“I’m wondering if I were to sell my house to Dayton along with my additional savings by two of those duplexes or look for a house hack in my area and maybe a duplex in Dayton, obviously as a newbie I want cashflow, but I’m also trying to be aware about delaying gratification and playing the long game. I also wanted to know more about your thoughts on buying in the Midwest as you seem to be a bit against it in a sense. I’m a bit bullish on Dayton as there are businesses moving in a lot and there is growth. However, I’m also trying to make the best decision I can at this early stage in my investment journey. I thank you and I appreciate your input.”
All right. Thank you for that, Alex. Let me clarify a couple of the things that you mentioned here that are my beliefs. I do preach about location and growth for long-term real estate, and it is true that I’m not super huge on the Midwest. That does not mean I don’t like any markets in the Midwest. That does not mean the Midwest as a hole is bad. That’s always the shortcut people take. They jump to that conclusion and that’s not the case.
I think I am against people investing in the Midwest because they think that buying a $60,000 house is going to get them a whole lot of cash flow because it hits the 1% rule, and then they find out that wasn’t the case, that they actually lost a lot of money buying in these inferior locations. That’s why the three rules of real estate are location, location, location. As far as your specific situation, when I’m evaluating a property, I look at cash flow just like you do, just like everybody does, and then I weigh it against some of the other benefits. For instance, you’ll have markets on one end of the extreme like Malibu, California where you’re probably not going to cash flow at all, but you are probably going to get a ton of appreciation. Then, you’ve got markets like somewhere in the Midwest where you get no appreciation, but you get really solid cash flow when you start off, at least you hope you do.
Then, the rest of the world operates somewhere in the middle of that spectrum. All right? So when I’m evaluating an area or a unit or a property or a deal, I look at the cash flow. The stronger the cash flow is, the less I need it to be in an area that will appreciate and the less I need the deal itself to be really good. Meaning, if it cash flows incredibly strong, at market value or a little under is fine. If it’s not cash flowing strong, well there has to be some reason you’re going to buy it. She better be getting it way below market value, or it better be an area that you think is going to grow significantly. There has to be some other reason to make that deal appealing. It doesn’t mean I’m for or against cash flow or location, I weigh them on a scale and the more of one you have, the less of the other that you need to make it a good decision.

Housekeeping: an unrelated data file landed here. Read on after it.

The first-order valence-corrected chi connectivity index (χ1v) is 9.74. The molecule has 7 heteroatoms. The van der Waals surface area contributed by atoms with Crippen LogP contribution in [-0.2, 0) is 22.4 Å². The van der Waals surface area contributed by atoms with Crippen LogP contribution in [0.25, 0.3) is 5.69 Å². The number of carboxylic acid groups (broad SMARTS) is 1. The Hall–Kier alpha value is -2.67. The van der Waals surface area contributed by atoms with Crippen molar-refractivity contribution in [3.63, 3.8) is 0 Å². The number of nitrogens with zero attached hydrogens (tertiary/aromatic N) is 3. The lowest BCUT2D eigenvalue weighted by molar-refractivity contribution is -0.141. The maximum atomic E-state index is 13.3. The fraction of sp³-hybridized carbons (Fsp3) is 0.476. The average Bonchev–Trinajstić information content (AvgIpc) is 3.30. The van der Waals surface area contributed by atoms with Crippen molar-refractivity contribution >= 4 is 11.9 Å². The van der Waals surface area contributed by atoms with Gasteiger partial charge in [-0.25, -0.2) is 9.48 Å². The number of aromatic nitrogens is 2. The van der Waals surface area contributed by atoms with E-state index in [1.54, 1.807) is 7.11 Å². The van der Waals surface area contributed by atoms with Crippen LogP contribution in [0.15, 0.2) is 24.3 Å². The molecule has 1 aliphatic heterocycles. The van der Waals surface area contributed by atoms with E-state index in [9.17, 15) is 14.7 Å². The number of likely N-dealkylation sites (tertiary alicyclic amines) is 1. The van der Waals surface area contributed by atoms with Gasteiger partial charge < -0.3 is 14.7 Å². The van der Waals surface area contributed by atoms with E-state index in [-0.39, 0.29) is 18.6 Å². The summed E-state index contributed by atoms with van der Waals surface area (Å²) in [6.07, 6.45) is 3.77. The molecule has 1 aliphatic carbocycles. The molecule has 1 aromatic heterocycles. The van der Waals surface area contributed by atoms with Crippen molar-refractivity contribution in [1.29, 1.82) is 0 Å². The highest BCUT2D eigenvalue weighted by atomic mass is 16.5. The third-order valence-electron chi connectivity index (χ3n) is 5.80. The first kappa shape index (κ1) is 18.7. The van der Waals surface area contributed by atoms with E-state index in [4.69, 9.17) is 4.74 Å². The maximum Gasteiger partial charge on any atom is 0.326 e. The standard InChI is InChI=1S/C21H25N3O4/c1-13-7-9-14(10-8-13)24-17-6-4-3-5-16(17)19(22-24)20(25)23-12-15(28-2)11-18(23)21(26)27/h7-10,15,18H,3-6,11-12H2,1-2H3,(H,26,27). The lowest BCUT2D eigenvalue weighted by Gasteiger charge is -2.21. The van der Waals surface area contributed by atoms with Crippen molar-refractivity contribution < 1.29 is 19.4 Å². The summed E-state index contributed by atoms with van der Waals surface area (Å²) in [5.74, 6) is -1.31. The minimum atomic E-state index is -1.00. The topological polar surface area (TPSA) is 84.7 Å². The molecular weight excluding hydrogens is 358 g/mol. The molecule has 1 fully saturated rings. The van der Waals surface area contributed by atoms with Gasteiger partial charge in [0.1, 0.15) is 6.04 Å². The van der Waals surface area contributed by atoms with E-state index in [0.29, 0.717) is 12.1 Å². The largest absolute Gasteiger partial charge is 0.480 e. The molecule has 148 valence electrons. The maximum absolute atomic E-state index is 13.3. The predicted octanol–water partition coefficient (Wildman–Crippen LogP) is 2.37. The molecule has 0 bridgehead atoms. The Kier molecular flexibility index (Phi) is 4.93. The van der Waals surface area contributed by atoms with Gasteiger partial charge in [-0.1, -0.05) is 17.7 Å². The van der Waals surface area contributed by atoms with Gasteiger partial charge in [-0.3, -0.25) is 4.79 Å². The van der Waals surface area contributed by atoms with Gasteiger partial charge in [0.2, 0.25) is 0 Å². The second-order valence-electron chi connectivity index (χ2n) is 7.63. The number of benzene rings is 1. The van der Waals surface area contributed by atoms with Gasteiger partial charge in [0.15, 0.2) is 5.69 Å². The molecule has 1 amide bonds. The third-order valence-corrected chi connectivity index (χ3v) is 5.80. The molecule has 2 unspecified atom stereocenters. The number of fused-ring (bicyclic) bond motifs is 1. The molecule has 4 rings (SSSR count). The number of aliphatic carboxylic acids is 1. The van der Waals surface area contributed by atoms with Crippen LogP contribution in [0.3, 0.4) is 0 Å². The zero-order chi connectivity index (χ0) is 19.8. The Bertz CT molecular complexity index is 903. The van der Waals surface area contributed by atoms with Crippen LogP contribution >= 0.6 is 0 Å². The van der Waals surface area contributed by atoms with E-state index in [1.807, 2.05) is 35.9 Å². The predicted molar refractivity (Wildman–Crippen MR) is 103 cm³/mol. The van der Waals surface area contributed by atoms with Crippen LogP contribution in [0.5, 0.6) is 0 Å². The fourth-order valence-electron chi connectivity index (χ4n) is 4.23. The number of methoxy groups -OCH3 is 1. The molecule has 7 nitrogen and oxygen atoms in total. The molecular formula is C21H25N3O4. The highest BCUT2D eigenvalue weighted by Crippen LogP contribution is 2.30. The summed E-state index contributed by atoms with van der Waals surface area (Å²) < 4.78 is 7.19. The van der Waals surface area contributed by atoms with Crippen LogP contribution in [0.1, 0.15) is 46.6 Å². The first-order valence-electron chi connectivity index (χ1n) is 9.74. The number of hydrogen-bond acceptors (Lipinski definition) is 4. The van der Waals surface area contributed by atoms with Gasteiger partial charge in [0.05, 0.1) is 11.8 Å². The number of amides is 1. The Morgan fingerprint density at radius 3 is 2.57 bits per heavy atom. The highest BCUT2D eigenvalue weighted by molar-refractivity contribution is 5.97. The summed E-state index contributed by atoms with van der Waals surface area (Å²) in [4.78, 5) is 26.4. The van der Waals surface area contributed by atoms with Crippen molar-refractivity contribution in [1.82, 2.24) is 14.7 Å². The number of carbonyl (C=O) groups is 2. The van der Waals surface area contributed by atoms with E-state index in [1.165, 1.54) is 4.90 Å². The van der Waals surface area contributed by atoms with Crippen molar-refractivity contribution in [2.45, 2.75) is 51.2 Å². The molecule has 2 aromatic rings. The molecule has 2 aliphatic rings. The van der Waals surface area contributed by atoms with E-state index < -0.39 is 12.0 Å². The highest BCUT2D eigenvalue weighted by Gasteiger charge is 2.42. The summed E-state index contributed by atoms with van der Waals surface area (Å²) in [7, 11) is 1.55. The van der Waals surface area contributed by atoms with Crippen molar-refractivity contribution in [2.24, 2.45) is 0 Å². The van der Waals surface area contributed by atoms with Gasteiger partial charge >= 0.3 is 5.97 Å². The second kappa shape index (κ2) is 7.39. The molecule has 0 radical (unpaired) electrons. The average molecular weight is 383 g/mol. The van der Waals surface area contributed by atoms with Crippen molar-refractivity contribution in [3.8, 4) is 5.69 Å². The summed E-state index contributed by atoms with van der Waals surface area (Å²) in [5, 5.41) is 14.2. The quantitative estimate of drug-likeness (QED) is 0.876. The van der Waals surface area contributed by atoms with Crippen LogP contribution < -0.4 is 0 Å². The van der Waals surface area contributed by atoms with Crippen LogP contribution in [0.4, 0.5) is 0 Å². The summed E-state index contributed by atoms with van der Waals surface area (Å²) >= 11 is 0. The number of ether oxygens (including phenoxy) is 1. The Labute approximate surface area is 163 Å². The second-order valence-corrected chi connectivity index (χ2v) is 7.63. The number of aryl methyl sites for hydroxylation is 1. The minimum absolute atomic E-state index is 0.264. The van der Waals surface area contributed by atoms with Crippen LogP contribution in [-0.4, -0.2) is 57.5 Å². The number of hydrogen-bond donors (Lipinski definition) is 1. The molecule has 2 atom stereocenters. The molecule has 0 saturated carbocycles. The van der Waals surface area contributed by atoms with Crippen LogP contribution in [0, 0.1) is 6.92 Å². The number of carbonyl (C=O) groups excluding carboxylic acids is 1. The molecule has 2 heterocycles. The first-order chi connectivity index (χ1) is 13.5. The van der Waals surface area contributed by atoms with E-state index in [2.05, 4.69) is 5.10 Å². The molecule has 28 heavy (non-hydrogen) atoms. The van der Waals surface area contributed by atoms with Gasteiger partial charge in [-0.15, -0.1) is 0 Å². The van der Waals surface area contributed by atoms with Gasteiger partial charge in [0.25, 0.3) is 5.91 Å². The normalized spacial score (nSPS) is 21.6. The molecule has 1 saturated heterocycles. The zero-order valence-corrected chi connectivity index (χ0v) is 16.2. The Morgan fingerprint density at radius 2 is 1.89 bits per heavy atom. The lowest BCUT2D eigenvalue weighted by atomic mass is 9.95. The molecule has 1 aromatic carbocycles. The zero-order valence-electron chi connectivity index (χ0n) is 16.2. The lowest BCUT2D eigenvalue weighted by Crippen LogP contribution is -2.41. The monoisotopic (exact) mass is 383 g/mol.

Now, for your particular situation here, I apply a concept I call portfolio architecture. This is the architecture of the portfolio that you are building, and this all depends on your goal. Let’s say you like your job, you don’t mind working, you’re not complaining about that and you want a better retirement. Well, you’re better off to invest in areas that are going to grow, in assets that are going to grow faster in equity than they would in cash flow. That just makes the most sense. You don’t need the cash flow right now. If you buy in a hot explosive market 10, 20, 30 years later, you’ve made way more money than the person that got the cash flow right off the front. It’s kind of like the tortoise beats the hare in that situation.
But let’s say you’re in a situation that you got kids coming and you’re a salesperson and you don’t think you can keep working a lot, or you want to start a business and it’s going to be 5 or 10 years before that business takes off, so you need something right now to help with bills. Well then, obviously cash flow makes more sense. I like to build a portfolio that’s sort of balanced, where I have safer cash flow-heavy assets that make up the base of a pyramid, and then as I scale upwards, I get more into equity and less cash flow, the sort of riskier assets you might say, in proportion to the stable foundation of safer cash flowing assets that I built.
You can build cash flowing assets by buying an area like Dayton where you get cash flow off the bat, or you could build cash flowing assets by buying houses and waiting five years, and then they all cash flow really strong and you can scale with riskier stuff on top of it without actually having risk or without having too much risk, I should say. The problem is if you buy only one type of asset, you buy a whole bunch of properties that feel like they’re going to cash flow strong and that’s all you ever buy, you do a ton of work and don’t really get any reward for it, or you buy only appreciating assets and then you come across hard times. You have no cash flow, your portfolio topples, you’re trying to avoid just getting all centers on your NBA team, or all point guards on your NBA team. You’re trying to put a balance of the different skills as that’s what the best teams do. That’s what the best portfolios do.